I spent Memorial Day weekend in the Grapevine community jail because I stopped to help out with a brush fire late one night. Cops thought I started it and arrested me. Once they realized that I really had nothing to do with the fire and had genuinely stopped to help, they ran my driver’s license and found a ticket I never paid for an expired inspection sticker in the municipality of Colleyville, Texas.
Colleyville was not interested in allowing me to put up a bond to get myself out of jail until a court date could be set. They wanted $1300 as a nonrefundable fine, payable immediately (on a Federal holiday), or I could just sit my ass in jail until the judge came to visit three days later.
As it was 1am and my free call was answered by voice mail, it looked like I was in for at least one night of jail.
Blackie, my cell mate, kept waking up every hour to shout at Lil P, his best friend with whom he was arrested for aggravated theft. Lil P was in the cell across the hall from us.
“Hey, Lil P! I got me a skinny cracker in this cell!”
Several hours later a terrible storm hit, and most of the cells flooded with sewage backwash. So six additional guys were crammed into our tiny, two-man cell. I huddled back into the farthest corner of the cement slab which was my bed, hoping no one would notice me.
Breakfast arrived at 6am. A single glazed donut.
2pm passed, and one of the men in my cell who was diabetic was not in good condition. He kept banging on the door for the guard, who would come look in through the tiny window.
“I’m diabetic and I need food.”
“I need food, too, buddy, and I haven’t eaten yet.”
“I could die. I’m diabetic.”
“Well, I’m diabetic, too, jackass, what’d’ya think about that?” the cop scoffed.
The diabetic laid down on the floor, and a few hours later he was shaking almost to the point of seizure. He screamed for the guards and said he needed medicine.
“Did you bring medicine with you?” the guard asked.
“I didn’t know I was going to get arrested.”
“Not my problem, buddy!”
“I could die in here, you motherf—-ers!”
“Not my problem! We’ll haul your body out tomorrow,” laughed the cop, and left.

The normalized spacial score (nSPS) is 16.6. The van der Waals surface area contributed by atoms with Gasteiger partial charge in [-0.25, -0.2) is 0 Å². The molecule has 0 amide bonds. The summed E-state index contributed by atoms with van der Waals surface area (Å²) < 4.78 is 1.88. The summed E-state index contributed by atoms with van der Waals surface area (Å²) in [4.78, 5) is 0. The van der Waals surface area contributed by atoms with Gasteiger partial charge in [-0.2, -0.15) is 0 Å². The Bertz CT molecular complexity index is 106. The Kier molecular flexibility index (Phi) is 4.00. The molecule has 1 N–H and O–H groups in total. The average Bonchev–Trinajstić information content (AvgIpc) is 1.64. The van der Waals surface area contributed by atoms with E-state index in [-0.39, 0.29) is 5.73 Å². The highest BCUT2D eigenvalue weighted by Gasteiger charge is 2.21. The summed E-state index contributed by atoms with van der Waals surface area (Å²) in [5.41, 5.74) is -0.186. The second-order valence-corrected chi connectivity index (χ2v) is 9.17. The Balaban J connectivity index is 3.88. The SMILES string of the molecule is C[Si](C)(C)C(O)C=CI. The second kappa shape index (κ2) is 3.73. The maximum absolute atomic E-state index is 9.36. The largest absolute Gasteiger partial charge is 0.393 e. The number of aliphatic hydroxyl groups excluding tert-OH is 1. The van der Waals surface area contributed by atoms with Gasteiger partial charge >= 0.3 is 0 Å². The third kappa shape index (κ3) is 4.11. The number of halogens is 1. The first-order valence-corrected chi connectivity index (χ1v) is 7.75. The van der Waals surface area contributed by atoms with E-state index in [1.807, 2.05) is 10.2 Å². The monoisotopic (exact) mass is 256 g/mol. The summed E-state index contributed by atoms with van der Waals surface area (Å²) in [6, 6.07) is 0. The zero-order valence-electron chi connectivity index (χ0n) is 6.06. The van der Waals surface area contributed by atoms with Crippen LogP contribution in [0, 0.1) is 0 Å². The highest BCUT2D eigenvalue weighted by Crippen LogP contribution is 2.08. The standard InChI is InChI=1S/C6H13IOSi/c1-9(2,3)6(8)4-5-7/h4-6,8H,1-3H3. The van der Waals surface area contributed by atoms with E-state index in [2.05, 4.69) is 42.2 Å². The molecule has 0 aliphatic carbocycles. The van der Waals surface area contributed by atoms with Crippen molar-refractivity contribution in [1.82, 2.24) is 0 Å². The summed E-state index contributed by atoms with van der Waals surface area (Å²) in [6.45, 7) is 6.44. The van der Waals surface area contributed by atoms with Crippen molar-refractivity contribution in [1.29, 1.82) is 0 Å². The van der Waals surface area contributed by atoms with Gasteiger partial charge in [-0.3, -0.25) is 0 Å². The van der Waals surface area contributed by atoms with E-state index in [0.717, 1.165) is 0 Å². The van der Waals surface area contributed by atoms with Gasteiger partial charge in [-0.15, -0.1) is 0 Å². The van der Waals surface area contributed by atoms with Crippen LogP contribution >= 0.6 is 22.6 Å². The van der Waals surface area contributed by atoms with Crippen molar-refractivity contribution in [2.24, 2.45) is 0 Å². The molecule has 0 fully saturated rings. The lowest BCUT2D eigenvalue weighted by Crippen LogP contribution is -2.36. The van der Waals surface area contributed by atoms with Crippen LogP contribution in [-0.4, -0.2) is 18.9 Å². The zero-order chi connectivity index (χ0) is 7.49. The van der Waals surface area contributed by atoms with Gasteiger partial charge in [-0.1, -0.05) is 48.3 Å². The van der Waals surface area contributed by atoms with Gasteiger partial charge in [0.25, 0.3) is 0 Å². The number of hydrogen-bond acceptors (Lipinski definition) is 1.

The man’s situation continued to degrade. When I was allowed out of the cell to make my daily phone call, the cop whispered to me:
“You know that f—ing diabetic?”
“I’m gonna strap him to the solitary confinement chair so hard his limb’s’ll fall off. That f—ing diabetic. He don’t have a clue who he’s messing with.”
“He needs food,” I suggested.
“Food, my ass. He needs a few hours in the confinement chair. And my fist up his ass.”
An hour later, back in the overcrowded cell, the diabetic had shrieked and seizured until he passed out. We still had not been fed. I called 911 from the collect call telephone in our cell. While I was talking to the operator, some of the men in the cell began to kick the unconscious diabetic and mock him.
“I’m diabetic! Oh, it hurts! I need to get out of here and into a nice, soft hospital bed!”
I screamed at the cops that the man had passed out, but they just laughed and did nothing.
Twenty minutes later the paramedics arrived and took the man away.
That was when everybody started to notice me.
Lil P, who was now in the cell with us, wasn’t lil at all. He was massive. He took off his pants and underwear and tossed them into the vomit-crusted toilet.
“You’re gonna wash my underwear in that toilet, you skinny white f-ggot.”
I didn’t quite know what to do, but I was sure that if a dying diabetic man wasn’t getting sympathy from the cops, I was certainly doomed.
Less than a minute later the cell door opened and the cop barked, “Starr, your fine was paid. Come with me.”
I walked out into the pouring rain to where Christian and J-P and Jacques, my best friends, were waiting. They had pooled cash-on-hand along with the maximum $400 daily ATM withdrawal they each had to get me out of jail.
I collapsed on the ground, sobbing.
Grapevine, Texas. The picture-perfect town I called home. With festivals in the park each weekend. And more antique shops than fast food restaurants. Who knew that in the little community jail were these cruel cops with hardons for authority? They were likely directly responsible for the death of a man that night.
For anyone who read the story about me being arrested on Memorial Day weekend under suspicion of setting a large wildfire, and the subsequent discovery of three arrest warrants from the city of Colleyville…
I received a phone call from the Grapevine Police Chief a few weeks ago informing me that the warrants were erroneous, the result of a bookkeeping error in Colleyville. There had been no reason to arrest me in the first place.
They refunded the $1200 that was paid to get me out of jail. But not even an apology…